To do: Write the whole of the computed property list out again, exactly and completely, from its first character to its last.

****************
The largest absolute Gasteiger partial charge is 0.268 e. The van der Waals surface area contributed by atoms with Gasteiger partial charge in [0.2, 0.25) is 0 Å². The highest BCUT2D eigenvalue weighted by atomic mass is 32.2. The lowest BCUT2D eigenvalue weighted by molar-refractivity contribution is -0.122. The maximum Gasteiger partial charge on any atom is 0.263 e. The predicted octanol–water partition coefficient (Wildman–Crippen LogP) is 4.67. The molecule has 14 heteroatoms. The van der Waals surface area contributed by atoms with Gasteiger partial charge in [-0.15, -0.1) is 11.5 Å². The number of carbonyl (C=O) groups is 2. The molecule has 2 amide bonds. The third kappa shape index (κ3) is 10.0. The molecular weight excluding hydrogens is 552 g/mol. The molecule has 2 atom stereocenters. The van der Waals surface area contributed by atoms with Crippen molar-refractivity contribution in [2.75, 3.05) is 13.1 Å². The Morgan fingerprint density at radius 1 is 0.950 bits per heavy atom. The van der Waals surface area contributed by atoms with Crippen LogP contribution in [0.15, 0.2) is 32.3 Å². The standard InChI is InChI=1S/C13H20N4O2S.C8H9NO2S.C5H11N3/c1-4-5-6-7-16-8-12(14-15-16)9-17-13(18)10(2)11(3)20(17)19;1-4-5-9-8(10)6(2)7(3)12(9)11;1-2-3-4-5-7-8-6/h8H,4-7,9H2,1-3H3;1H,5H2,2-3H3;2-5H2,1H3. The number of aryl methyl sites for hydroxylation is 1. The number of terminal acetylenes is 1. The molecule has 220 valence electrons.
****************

The largest absolute Gasteiger partial charge is 0.268 e. The van der Waals surface area contributed by atoms with Gasteiger partial charge in [0.2, 0.25) is 0 Å². The highest BCUT2D eigenvalue weighted by atomic mass is 32.2. The lowest BCUT2D eigenvalue weighted by molar-refractivity contribution is -0.122. The maximum Gasteiger partial charge on any atom is 0.263 e. The predicted octanol–water partition coefficient (Wildman–Crippen LogP) is 4.67. The molecule has 14 heteroatoms. The van der Waals surface area contributed by atoms with Gasteiger partial charge in [-0.15, -0.1) is 11.5 Å². The number of carbonyl (C=O) groups is 2. The molecule has 2 amide bonds. The third kappa shape index (κ3) is 10.0. The molecular weight excluding hydrogens is 552 g/mol. The molecule has 2 atom stereocenters. The van der Waals surface area contributed by atoms with Crippen molar-refractivity contribution in [2.75, 3.05) is 13.1 Å². The Morgan fingerprint density at radius 1 is 0.950 bits per heavy atom. The van der Waals surface area contributed by atoms with Crippen LogP contribution in [0.15, 0.2) is 32.3 Å². The standard InChI is InChI=1S/C13H20N4O2S.C8H9NO2S.C5H11N3/c1-4-5-6-7-16-8-12(14-15-16)9-17-13(18)10(2)11(3)20(17)19;1-4-5-9-8(10)6(2)7(3)12(9)11;1-2-3-4-5-7-8-6/h8H,4-7,9H2,1-3H3;1H,5H2,2-3H3;2-5H2,1H3. The number of aryl methyl sites for hydroxylation is 1. The number of terminal acetylenes is 1. The molecule has 220 valence electrons.